1.6.1 Abstract nouns turn actions into things
When the student did the STEP analysis, she focused on the events and actions that affected US airlines. But when she wrote these into a STEP category in the table she usually wrote them as noun groups rather than verb groups. As you know, nouns are words for things. By using a noun for an event or an action instead of a verb, you make it more like a thing. In analysis writing this is useful; the following activities show how this can be done.
Purpose: to see how actions are turned into things.
Task: the sentences below are from the ‘US Airlines’ case. The verbs in each sentence are highlighted. After each sentence there is the noun group which the student wrote as a factor in the STEP table. For each factor, decide whether the student (i) found the noun group in the sentence, (ii) adapted it from words in the sentence, or (iii) created it herself.
Since the government deregulated the industry in 1978, it has faced two serious recessions in the early 1980s and 1990s.
government deregulation – adapted
the increasingly likely prospect of a war with Iraq could cause oil prices to spike, further undermining the shaky health of many US airlines and leading to the possibility that other carriers could go bust.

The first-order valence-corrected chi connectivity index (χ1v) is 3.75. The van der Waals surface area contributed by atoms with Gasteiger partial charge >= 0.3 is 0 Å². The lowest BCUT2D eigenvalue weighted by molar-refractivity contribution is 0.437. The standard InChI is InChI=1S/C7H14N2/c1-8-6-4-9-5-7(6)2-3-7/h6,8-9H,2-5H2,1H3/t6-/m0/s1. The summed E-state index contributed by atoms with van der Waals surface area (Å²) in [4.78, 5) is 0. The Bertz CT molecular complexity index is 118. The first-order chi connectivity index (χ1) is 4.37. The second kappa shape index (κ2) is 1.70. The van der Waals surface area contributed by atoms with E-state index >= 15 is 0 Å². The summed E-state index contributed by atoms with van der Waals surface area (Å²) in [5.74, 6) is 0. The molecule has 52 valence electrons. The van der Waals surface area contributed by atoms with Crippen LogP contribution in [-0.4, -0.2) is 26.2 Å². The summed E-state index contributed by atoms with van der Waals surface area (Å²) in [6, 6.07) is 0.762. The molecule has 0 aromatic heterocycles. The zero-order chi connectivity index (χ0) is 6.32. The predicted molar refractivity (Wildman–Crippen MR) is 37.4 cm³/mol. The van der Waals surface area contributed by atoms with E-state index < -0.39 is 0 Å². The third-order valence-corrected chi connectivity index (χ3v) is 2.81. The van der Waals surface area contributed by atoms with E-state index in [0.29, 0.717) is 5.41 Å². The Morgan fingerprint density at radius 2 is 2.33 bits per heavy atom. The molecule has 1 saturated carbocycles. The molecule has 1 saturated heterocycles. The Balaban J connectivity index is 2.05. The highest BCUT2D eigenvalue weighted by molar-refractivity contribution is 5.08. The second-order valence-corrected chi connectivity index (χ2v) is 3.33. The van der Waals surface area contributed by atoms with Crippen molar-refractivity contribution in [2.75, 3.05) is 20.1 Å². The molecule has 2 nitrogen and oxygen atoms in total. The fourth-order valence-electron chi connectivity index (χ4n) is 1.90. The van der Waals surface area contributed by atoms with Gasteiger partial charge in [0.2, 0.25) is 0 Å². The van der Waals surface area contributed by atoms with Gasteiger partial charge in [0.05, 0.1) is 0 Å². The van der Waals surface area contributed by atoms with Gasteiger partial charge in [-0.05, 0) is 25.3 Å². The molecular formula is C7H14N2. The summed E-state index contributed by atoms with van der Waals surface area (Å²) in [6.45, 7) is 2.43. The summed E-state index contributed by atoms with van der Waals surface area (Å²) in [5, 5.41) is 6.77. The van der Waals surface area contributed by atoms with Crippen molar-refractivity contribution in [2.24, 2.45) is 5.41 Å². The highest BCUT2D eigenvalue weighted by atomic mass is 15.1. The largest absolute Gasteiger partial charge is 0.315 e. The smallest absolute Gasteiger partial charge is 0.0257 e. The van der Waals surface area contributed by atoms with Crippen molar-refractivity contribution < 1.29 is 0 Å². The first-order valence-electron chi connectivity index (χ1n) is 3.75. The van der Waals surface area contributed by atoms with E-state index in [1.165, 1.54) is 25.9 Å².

potential rise in oil prices – adapted
Other airlines have begun to charge an additional fee of up to $25 if passengers insist on using paper tickets instead of electronic ones.
use of e-tickets – adapted
At the same time, the internet has made it much easier for both business and leisure travellers to compare prices and tinker with itineraries in order to save money.
use of internet to obtain best fares – created
... the combination of the fear created by September 2001 terrorist attacks ... makes this downturn different, say analysts.
threat of terrorism – created
When actions are turned into things they are easier to categorise in the STEP analysis table.
Purpose: to practise turning actions into things.
Task: Extract 10 contains extracts from four different case studies. Reduce each extract to a noun group which could be an environmental factor in a STEP analysis. Identify whether it is a social (S), technological (T), economic (E) or political (P) factor.
Nike trainers case study
- Different spending power of consumers in different countries (E)
- Fashion trends (S)
- Popular culture (S)
- Beneficial trade and tariff agreements (P)
- Range of market sectors (S/E)
- Unauthorised supermarket imports (E)
- Age (S)
- e-commerce (T)
Home Insulation case study
- Reduction of grant aid (E)
Vodafone case study
- American lead in internet exploitation (E/T)
- Threat from US potential to move to third generation technology (T)
- Convergence of communication devices (T)
- High costs of government licences (P)
- High cost of network spending and handset subsidies (E)
Mannesmann case study
- Risk of takeover (E)
- Tony Blair pressure on German company (P)
- Suspicion of stock markets (S)